The practical problems confronting industrial policy are no different from those in, say, education policy or macroeconomic policy. Commission on Growth and Development Working Paper No. 3, 2008.

Nations et mondialisation: Les stratégies nationales de développement dans un monde globalise
Nations et mondialisation: Les stratégies nationales de développement dans un monde globalise. Paris, France: Editions la Découverte; 2008. Publisher's VersionAbstract

Près de vingt ans après la mise en œuvre du « consensus de Washington » (1990), quel bilan peut-on tirer de la « bonne gouvernance » que les grandes institutions éco-nomiques internationales ont tenté d’imposer aux pays du Sud ? Et quels enseigne-ments sur la mondialisation se dégagent des trajectoires contrastées qu’affichent les continents en développement ? Contre toute attente, les pays qui ont le plus bénéficié de la globalisation sont ceux qui, comme la Chine, l’Inde ou le Vietnam, ont le moins respecté ses règles. En comparaison, l’Amérique latine, qui s’était conformée aux principes de l’orthodoxie économique, n’a enregistré que de mauvais résultats. Ce n’est donc pas la libéralisation en soi qui permet le succès économique, mais les stra-tégies pragmatiques adoptées par les gouvernements, tenant compte des mutations in-dispensables mais aussi des caractéristiques nationales. En rapprochant les évolutions réelles des théories dominantes sur la croissance et le développement, Dani Rodrik insiste sur la nécessité de faire rapidement évoluer les paradigmes de la mondialisation. Selon lui, il ne s’agit plus de libéraliser davantage, mais de créer dans chaque pays l’espace politique permettant de traiter les problèmes que pose l’ouverture. Ce premier ouvrage traduit en français de cet économiste à la renommée internationale réunit quatre essais (dont deux études de cas, Inde et Améri-que latine), indispensables pour comprendre l’articulation entre développement et mondialisation.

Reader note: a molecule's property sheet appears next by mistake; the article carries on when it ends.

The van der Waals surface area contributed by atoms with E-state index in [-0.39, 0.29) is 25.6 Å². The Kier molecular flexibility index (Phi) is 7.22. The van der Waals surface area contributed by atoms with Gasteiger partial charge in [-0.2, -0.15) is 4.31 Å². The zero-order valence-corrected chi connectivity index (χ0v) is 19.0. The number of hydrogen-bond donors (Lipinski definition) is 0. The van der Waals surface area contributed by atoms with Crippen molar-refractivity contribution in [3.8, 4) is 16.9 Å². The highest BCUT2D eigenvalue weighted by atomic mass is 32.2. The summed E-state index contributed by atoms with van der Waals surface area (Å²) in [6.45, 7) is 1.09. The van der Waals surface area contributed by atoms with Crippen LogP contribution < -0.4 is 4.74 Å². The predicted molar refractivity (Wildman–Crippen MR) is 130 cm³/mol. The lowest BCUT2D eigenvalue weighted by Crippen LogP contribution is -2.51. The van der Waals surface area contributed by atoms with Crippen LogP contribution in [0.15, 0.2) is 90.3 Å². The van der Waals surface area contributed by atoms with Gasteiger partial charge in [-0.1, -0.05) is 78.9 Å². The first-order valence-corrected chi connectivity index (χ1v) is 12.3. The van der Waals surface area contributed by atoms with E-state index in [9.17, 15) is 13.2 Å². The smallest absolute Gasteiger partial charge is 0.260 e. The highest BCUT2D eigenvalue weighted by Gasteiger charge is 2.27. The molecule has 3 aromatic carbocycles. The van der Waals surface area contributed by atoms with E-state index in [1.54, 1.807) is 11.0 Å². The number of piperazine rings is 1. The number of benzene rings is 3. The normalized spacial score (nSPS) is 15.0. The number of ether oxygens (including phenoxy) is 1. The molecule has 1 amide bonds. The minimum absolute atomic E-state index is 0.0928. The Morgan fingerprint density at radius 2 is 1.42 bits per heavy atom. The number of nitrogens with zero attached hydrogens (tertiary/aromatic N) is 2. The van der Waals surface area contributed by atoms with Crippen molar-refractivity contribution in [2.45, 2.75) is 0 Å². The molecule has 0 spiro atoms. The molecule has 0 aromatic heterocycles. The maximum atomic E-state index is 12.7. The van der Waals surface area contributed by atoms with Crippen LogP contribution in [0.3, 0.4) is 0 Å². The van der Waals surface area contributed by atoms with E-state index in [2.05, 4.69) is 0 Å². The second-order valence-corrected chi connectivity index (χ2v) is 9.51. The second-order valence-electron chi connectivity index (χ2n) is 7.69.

One Economics, Many Recipes: Globalization, Institutions, and Economic Growth
One Economics, Many Recipes: Globalization, Institutions, and Economic Growth. Princeton, NJ: Princeton University Press; 2008 pp. 280. Publisher's VersionAbstract

Poor countries become rich not by following in suit of their predecessors but rather by overcoming their own highly specific constraints.  While economic globalization can be a boon for countries that are trying to dig themselves out of poverty, success usually requires following policies that are tailored to local economic and political realities rather than obeying the dictates of the international globalization establishment. One Economics, Many Recipes shows how successful countries craft their own unique growth strategies and what other countries can learn from them. - Princeton University Press